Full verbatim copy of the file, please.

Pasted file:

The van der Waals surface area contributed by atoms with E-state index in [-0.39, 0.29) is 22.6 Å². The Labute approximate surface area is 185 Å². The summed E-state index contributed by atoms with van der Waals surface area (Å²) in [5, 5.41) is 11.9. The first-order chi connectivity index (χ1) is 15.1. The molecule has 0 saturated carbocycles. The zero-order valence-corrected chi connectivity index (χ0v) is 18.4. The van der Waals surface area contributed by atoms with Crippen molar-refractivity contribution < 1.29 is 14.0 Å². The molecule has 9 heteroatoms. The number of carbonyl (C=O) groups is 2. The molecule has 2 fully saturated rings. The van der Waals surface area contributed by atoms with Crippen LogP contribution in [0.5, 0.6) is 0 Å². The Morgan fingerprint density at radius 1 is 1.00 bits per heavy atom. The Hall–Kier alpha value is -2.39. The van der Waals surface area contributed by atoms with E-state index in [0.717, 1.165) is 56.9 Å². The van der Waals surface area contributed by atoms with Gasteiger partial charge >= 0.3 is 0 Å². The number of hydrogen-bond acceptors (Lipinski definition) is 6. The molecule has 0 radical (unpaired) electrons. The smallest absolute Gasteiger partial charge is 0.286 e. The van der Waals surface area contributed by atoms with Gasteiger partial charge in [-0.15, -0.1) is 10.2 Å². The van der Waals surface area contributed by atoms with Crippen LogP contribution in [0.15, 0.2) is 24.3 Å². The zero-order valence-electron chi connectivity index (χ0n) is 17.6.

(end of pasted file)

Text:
The van der Waals surface area contributed by atoms with E-state index in [-0.39, 0.29) is 22.6 Å². The Labute approximate surface area is 185 Å². The summed E-state index contributed by atoms with van der Waals surface area (Å²) in [5, 5.41) is 11.9. The first-order chi connectivity index (χ1) is 15.1. The molecule has 0 saturated carbocycles. The zero-order valence-corrected chi connectivity index (χ0v) is 18.4. The van der Waals surface area contributed by atoms with Crippen molar-refractivity contribution < 1.29 is 14.0 Å². The molecule has 9 heteroatoms. The number of carbonyl (C=O) groups is 2. The molecule has 2 fully saturated rings. The van der Waals surface area contributed by atoms with Crippen LogP contribution in [0.5, 0.6) is 0 Å². The Morgan fingerprint density at radius 1 is 1.00 bits per heavy atom. The Hall–Kier alpha value is -2.39. The van der Waals surface area contributed by atoms with E-state index in [0.717, 1.165) is 56.9 Å². The van der Waals surface area contributed by atoms with Gasteiger partial charge >= 0.3 is 0 Å². The number of hydrogen-bond acceptors (Lipinski definition) is 6. The molecule has 0 radical (unpaired) electrons. The smallest absolute Gasteiger partial charge is 0.286 e. The van der Waals surface area contributed by atoms with Gasteiger partial charge in [-0.15, -0.1) is 10.2 Å². The van der Waals surface area contributed by atoms with Crippen LogP contribution in [0.15, 0.2) is 24.3 Å². The zero-order valence-electron chi connectivity index (χ0n) is 17.6.